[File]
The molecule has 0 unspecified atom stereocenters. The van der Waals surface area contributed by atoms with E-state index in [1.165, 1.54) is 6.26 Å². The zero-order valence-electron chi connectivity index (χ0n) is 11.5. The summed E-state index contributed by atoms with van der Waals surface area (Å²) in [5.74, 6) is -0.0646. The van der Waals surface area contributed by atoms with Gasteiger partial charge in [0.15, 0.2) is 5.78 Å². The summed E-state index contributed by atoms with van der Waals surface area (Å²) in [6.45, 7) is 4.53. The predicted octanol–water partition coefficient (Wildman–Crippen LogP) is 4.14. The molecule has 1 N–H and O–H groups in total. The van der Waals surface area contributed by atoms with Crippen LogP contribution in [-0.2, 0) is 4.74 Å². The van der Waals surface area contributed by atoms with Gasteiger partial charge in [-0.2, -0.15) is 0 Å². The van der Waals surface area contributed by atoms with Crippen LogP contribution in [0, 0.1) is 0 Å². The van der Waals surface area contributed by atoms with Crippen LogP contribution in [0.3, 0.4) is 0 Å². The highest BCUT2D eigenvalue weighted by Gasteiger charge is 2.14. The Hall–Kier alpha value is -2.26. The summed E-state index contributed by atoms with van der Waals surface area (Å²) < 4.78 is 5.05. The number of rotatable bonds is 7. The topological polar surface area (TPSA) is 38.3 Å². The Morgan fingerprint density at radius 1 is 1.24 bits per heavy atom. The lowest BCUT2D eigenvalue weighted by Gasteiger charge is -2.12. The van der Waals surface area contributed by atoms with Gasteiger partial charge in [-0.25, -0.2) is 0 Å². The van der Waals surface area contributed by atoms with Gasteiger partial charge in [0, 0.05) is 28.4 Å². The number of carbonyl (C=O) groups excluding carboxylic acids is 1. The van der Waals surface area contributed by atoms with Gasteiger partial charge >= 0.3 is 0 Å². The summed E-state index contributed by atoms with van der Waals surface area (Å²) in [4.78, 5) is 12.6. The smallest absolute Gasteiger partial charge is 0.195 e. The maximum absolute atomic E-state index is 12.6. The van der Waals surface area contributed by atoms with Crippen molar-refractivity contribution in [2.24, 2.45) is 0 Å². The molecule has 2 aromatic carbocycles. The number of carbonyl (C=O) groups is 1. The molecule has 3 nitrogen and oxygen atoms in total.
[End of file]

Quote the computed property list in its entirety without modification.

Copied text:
The molecule has 0 unspecified atom stereocenters. The van der Waals surface area contributed by atoms with E-state index in [1.165, 1.54) is 6.26 Å². The zero-order valence-electron chi connectivity index (χ0n) is 11.5. The summed E-state index contributed by atoms with van der Waals surface area (Å²) in [5.74, 6) is -0.0646. The van der Waals surface area contributed by atoms with Gasteiger partial charge in [0.15, 0.2) is 5.78 Å². The summed E-state index contributed by atoms with van der Waals surface area (Å²) in [6.45, 7) is 4.53. The predicted octanol–water partition coefficient (Wildman–Crippen LogP) is 4.14. The molecule has 1 N–H and O–H groups in total. The van der Waals surface area contributed by atoms with Crippen LogP contribution in [-0.2, 0) is 4.74 Å². The van der Waals surface area contributed by atoms with Gasteiger partial charge in [-0.2, -0.15) is 0 Å². The van der Waals surface area contributed by atoms with Crippen LogP contribution in [0, 0.1) is 0 Å². The van der Waals surface area contributed by atoms with Crippen LogP contribution in [0.3, 0.4) is 0 Å². The highest BCUT2D eigenvalue weighted by Gasteiger charge is 2.14. The Hall–Kier alpha value is -2.26. The summed E-state index contributed by atoms with van der Waals surface area (Å²) < 4.78 is 5.05. The number of rotatable bonds is 7. The topological polar surface area (TPSA) is 38.3 Å². The Morgan fingerprint density at radius 1 is 1.24 bits per heavy atom. The lowest BCUT2D eigenvalue weighted by Gasteiger charge is -2.12. The van der Waals surface area contributed by atoms with Gasteiger partial charge in [-0.25, -0.2) is 0 Å². The van der Waals surface area contributed by atoms with Gasteiger partial charge in [0, 0.05) is 28.4 Å². The number of carbonyl (C=O) groups excluding carboxylic acids is 1. The van der Waals surface area contributed by atoms with Gasteiger partial charge >= 0.3 is 0 Å². The summed E-state index contributed by atoms with van der Waals surface area (Å²) in [4.78, 5) is 12.6. The smallest absolute Gasteiger partial charge is 0.195 e. The maximum absolute atomic E-state index is 12.6. The van der Waals surface area contributed by atoms with Crippen molar-refractivity contribution in [2.24, 2.45) is 0 Å². The molecule has 2 aromatic carbocycles. The number of carbonyl (C=O) groups is 1. The molecule has 3 nitrogen and oxygen atoms in total.